Smyth then struck out of his projected certificate the 13th and inserted 12th; but I still objected that as the copy did not specify what part was print and what part manuscript, it was not fair for comparison with the printed journal of the Convention, which professedly gave only the printed part of Brearley's paper.
Smyth then cut off his proposed certificate from his copy and threw the certificate away. I immediately picked it up, and asked him to let me have the copy itself — which he refused. He said he meant to keep that himself. I might have a fac-simile of it. A fac-simile of the paper was what he wanted.
I then said that the book had not been printed from the printed paper, but from a copy of it made at this office, and which had been returned to it from the printers, and was still in the office. Smyth said he had what he wanted — the copy from the original paper.
I then said I was ready to explain any variation which there might be between the original paper and the printed book, and, turning to Jackson, I desired him to notice that Smyth had refused to let me have the copy which he had made; adding that I might perhaps be under a necessity of requiring his testimony hereafter.
This at length brought Smyth to; Jackson having repeated to him that I had said I should hereafter need his testimony. I then showed to Jackson the copy of Brearley's paper, which was sent to the printers at Boston, and from which the book was printed. In this copy the punctuation was not precisely the same as in Brearley's printed paper, from which it was copied, but it was the same at the passage upon which Smyth wished to fix the charge of falsification. Jackson asked how it was in the copy of the Constitution printed in the first volume of Bioren's edition of the laws, published under direction of Mr. Monroe when Secretary of State, and Mr. Rush, Attorney-General. Smyth said there were some differences of punctuation in that. I sent for the original roll of the Constitution itself, and for a copy printed from it in 1820 by my direction and then collated with the roll. The punctuation in no two of the copies was exactly the same. But the proof was complete that, in the only passage at which the punctuation could affect the sense, the copy made at the office and sent to Boston to be printed agreed precisely with the original printed paper of Mr. Brearley.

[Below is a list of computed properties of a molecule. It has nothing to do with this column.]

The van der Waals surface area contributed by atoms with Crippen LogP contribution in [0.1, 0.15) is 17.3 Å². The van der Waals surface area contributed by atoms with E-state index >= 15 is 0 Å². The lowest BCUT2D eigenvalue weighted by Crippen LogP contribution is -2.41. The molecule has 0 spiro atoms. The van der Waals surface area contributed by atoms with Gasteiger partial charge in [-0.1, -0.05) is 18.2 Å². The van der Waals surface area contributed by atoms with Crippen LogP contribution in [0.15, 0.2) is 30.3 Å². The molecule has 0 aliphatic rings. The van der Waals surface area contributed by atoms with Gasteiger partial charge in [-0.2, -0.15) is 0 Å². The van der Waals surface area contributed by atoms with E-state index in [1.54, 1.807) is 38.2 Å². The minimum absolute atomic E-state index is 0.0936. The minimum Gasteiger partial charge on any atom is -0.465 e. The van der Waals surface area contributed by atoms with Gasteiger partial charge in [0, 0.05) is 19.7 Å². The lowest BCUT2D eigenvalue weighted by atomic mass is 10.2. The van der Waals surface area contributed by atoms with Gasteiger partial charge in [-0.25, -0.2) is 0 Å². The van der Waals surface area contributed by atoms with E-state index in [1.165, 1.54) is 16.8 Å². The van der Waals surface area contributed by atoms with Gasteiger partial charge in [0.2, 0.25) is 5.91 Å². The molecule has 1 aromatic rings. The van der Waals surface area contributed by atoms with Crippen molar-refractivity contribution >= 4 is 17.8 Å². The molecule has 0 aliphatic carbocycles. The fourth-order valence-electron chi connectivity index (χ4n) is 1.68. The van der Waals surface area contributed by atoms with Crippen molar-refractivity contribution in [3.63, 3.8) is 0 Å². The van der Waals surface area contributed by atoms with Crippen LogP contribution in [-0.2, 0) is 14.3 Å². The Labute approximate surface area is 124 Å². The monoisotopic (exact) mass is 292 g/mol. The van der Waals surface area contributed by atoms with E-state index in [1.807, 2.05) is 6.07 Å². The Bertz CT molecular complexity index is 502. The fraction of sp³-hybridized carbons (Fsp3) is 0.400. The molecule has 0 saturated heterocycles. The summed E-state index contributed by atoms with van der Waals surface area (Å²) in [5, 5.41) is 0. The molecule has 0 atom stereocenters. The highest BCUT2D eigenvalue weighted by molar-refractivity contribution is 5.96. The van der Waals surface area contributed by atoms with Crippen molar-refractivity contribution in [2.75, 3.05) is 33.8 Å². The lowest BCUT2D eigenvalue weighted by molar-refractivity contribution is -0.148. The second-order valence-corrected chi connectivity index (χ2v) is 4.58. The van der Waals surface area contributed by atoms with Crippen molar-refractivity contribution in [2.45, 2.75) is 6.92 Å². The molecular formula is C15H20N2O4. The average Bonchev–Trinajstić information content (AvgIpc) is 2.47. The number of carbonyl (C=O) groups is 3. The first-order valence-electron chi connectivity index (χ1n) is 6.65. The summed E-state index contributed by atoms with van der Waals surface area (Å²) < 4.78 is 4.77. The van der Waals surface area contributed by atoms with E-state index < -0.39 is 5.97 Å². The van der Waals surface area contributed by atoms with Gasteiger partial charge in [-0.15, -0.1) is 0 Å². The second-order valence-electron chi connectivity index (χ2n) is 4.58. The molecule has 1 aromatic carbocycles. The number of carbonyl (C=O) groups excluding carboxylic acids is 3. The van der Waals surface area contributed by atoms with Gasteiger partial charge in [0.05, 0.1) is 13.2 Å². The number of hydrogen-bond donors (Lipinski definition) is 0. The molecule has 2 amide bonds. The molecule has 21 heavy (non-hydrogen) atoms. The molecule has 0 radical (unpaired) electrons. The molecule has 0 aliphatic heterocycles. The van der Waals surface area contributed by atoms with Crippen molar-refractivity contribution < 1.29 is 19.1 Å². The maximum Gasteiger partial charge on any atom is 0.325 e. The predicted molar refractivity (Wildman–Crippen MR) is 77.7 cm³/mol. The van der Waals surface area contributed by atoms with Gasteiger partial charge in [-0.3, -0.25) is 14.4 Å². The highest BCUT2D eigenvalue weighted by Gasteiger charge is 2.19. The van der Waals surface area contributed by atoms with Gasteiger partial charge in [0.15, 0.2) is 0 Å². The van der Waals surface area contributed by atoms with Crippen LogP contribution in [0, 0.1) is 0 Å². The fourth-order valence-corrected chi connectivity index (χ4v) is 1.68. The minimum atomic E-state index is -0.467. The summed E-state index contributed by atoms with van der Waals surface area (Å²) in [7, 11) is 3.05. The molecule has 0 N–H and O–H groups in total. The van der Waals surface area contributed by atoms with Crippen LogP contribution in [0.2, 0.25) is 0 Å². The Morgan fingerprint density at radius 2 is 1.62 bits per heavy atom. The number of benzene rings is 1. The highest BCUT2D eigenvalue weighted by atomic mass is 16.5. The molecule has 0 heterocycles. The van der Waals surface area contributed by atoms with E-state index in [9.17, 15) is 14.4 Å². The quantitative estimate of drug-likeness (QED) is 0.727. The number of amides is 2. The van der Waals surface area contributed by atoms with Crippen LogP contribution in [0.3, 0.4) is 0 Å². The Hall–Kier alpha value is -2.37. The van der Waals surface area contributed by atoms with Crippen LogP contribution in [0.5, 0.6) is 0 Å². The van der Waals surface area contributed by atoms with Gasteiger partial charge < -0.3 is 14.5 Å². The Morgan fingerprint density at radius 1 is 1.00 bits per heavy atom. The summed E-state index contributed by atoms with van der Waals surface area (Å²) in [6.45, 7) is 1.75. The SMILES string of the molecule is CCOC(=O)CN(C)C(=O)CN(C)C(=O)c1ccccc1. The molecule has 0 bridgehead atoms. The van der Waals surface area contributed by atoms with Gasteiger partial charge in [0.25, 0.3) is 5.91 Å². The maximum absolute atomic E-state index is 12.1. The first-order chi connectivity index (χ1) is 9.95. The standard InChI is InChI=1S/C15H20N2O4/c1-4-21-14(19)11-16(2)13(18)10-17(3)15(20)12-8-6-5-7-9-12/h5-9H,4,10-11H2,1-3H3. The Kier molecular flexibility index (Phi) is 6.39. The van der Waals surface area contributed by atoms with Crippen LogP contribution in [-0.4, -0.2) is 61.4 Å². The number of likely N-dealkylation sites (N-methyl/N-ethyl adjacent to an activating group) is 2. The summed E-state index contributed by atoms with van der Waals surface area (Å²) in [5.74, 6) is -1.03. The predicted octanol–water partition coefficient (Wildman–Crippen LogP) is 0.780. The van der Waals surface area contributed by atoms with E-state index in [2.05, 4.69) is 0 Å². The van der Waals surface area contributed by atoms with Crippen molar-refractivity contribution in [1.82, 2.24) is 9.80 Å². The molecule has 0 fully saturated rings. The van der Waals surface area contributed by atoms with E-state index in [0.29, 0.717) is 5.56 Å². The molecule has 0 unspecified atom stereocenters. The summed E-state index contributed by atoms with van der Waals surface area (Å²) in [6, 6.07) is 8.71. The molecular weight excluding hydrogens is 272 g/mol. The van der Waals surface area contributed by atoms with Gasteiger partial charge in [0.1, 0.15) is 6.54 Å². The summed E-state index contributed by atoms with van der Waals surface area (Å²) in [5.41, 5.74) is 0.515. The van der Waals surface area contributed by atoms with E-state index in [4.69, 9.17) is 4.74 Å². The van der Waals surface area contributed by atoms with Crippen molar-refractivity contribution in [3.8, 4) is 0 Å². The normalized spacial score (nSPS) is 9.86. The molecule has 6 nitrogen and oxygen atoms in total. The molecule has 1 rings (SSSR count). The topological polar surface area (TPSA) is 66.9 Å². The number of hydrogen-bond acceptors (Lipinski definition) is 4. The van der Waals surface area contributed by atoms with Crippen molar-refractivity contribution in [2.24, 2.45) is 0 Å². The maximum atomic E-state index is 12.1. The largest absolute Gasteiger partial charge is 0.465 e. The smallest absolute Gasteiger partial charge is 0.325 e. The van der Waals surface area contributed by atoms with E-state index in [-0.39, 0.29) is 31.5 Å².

After a long and pertinacious examination of all the papers, which were taken for the purpose from my chamber into that of Mr. Brent, Smyth declared himself satisfied that he had been mistaken in his suspicions, and that the error of punctuation in the volume of the journal of the Convention, consisting in the substitution of a colon for a semicolon —: instead of; — and a capital T instead of a small t, was not a deliberate and wilful forgery of mine to falsify the Constitution and vest absolute and arbitrary powers in Congress, but a mere error of the press. He took, however, a certified copy from Mr. Brent of the passage as printed in Brearley's paper, with the punctuation, obliteration, and manuscript interlineations.